|US7650734||30 Mar 2006||26 Jan 2010||Deere & Company||Automatic mass-flow sensor calibration for a yield monitor|
|US7653469 *||25 Jul 2006||26 Jan 2010||Gm Global Technology Operations, Inc.||Automatic transmission shift point control system and method of use|
|US7669676||10 Apr 2007||2 Mar 2010||Larry D. Miller Trust||Hybrid propulsion system and method for its operation|
|US7731450 *||7 Sep 2006||8 Jun 2010||Caterpillar Inc.||Method of operating a compactor machine via path planning based on compaction state data and mapping information|
|US7734413||27 Sep 2007||8 Jun 2010||Denso Corporation||Electronic device and program for displaying map|
|US7779616 *||3 Jun 2008||24 Aug 2010||Deere & Company||Vehicle with electric hybrid powering of external loads and engine-off capability|
|US7784558||30 Apr 2008||31 Aug 2010||Cnh America Llc||Three point hitch|
|US7788889 *||17 Jun 2008||7 Sep 2010||Deere & Company||Agricultural harvester with dual engines and electrical power coupling|
|US7846013 *||16 Aug 2000||7 Dec 2010||Claas Selbstfahrende Erntemaschinen Gmbh||Combine with a device for automatic cleaning regulation|
|US7848865 *||17 Apr 2007||7 Dec 2010||Tsd Integrated Controls, Llc||Method and system for applying materials to crops|
|US7870709 *||25 Feb 2009||18 Jan 2011||Chn America Llc||Automatic lateral tilt control of a header in stubble height mode using machine level sensor|
|US7899584 *||28 Feb 2007||1 Mar 2011||Caterpillar Inc.||Method of controlling a vehicle based on operation characteristics|
|US7917268||16 Apr 2007||29 Mar 2011||Honda Motor Co., Ltd||Vehicle clutch engagement control system and method|
|US7974757 *||22 May 2009||5 Jul 2011||Deere & Company||Agricultural harvester with dual engine failure power transfer system|
|US7996134 *||24 Apr 2007||9 Aug 2011||Roberts Jeffrey S||System and method for identifying individual loads of chopped forage in storage|
|US7996140 *||20 Sep 2010||9 Aug 2011||Honeywell International Inc.||Configurable automotive controller|
|US8074433 *||14 Mar 2008||13 Dec 2011||Deere & Company||Agricultural harvester with auxiliary power unit and intelligent power management|
|US8087900 *||22 May 2009||3 Jan 2012||Deere & Company||Agricultural harvester with propulsion load shifting between dual engines|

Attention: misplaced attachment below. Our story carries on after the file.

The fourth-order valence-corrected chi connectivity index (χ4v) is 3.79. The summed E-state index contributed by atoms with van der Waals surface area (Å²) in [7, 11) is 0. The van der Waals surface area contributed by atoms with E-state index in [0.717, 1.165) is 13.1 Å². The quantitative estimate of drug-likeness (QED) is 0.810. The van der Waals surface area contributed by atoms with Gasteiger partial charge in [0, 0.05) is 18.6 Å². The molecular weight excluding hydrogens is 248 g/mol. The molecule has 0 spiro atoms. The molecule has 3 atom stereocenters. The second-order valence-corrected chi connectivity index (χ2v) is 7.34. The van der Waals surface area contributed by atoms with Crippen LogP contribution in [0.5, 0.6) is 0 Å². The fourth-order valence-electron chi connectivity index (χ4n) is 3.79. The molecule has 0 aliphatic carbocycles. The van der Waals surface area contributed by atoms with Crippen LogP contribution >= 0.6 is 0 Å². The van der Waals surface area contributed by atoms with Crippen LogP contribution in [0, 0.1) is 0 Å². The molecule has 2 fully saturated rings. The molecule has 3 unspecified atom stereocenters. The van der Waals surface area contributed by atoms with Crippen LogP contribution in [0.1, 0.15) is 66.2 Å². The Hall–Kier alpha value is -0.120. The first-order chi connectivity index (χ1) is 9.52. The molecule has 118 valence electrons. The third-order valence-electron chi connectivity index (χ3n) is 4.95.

|US8091667 *||7 Jun 2006||10 Jan 2012||GM Global Technology Operations LLC||Method for operating a hybrid electric powertrain based on predictive effects upon an electrical energy storage device|
|US8109069 *||30 Apr 2009||7 Feb 2012||The Toro Company||Proportional counterbalance system for mower cutting units|
|US8135518 *||26 Sep 2008||13 Mar 2012||Caterpillar Inc.||Linkage control system with position estimator backup|
|US8150554||21 Apr 2009||3 Apr 2012||Deere & Company||Resource use management in yards and gardens|
|US8150584 *||12 May 2009||3 Apr 2012||Deere & Company||Generation and starting system|
|US8161718 *||10 Nov 2008||24 Apr 2012||Claas Selbstfahrende Erntemaschinen Gmbh||Self-propelled agricultural working machine|
|US8209095 *||11 May 2009||26 Jun 2012||Deere & Company||Agricultural harvester with dual engines and power sharing based on engine temperature|
|US8244442||17 Feb 2009||14 Aug 2012||Lockheed Martin Corporation||System and method for stability control of vehicle and trailer|
|US8265854||8 Jul 2011||11 Sep 2012||Honeywell International Inc.||Configurable automotive controller|
|US8280582||14 Jan 2010||2 Oct 2012||Knorr-Bremse Systeme Fuer Nutzfahrzeuge Gmbh||Apparatus and method for identifying in advance overrun phases of a vehicle|
|US8311710||9 Feb 2012||13 Nov 2012||Caterpillar Inc.||Linkage control system with position estimator backup|
|US8312956 *||15 Feb 2011||20 Nov 2012||Deere & Company||Auto inter-axle differential lock engagement for improved braking capacity|
|US8321061||17 Jun 2010||27 Nov 2012||Deere & Company||System and method for irrigation using atmospheric water|
|US8321365||21 Apr 2009||27 Nov 2012||Deere & Company||Horticultural knowledge base for managing yards and gardens|
|US8322072||11 Aug 2011||4 Dec 2012||Deere & Company||Robotic watering unit|
|US8360040||18 Jan 2012||29 Jan 2013||Honeywell International Inc.||Engine controller|
|US8366135||26 Aug 2009||5 Feb 2013||Mattel, Inc.||Children's ride-on vehicles having detection systems|
|US8428830 *||23 Sep 2008||23 Apr 2013||Claas Selbstfahrende Erntemaschinen Gmbh||Agricultural working vehicle|
|US8437879 *||21 Apr 2009||7 May 2013||Deere & Company||System and method for providing prescribed resources to plants|
|US8463460 *||18 Feb 2011||11 Jun 2013||Caterpillar Inc.||Worksite management system implementing anticipatory machine control|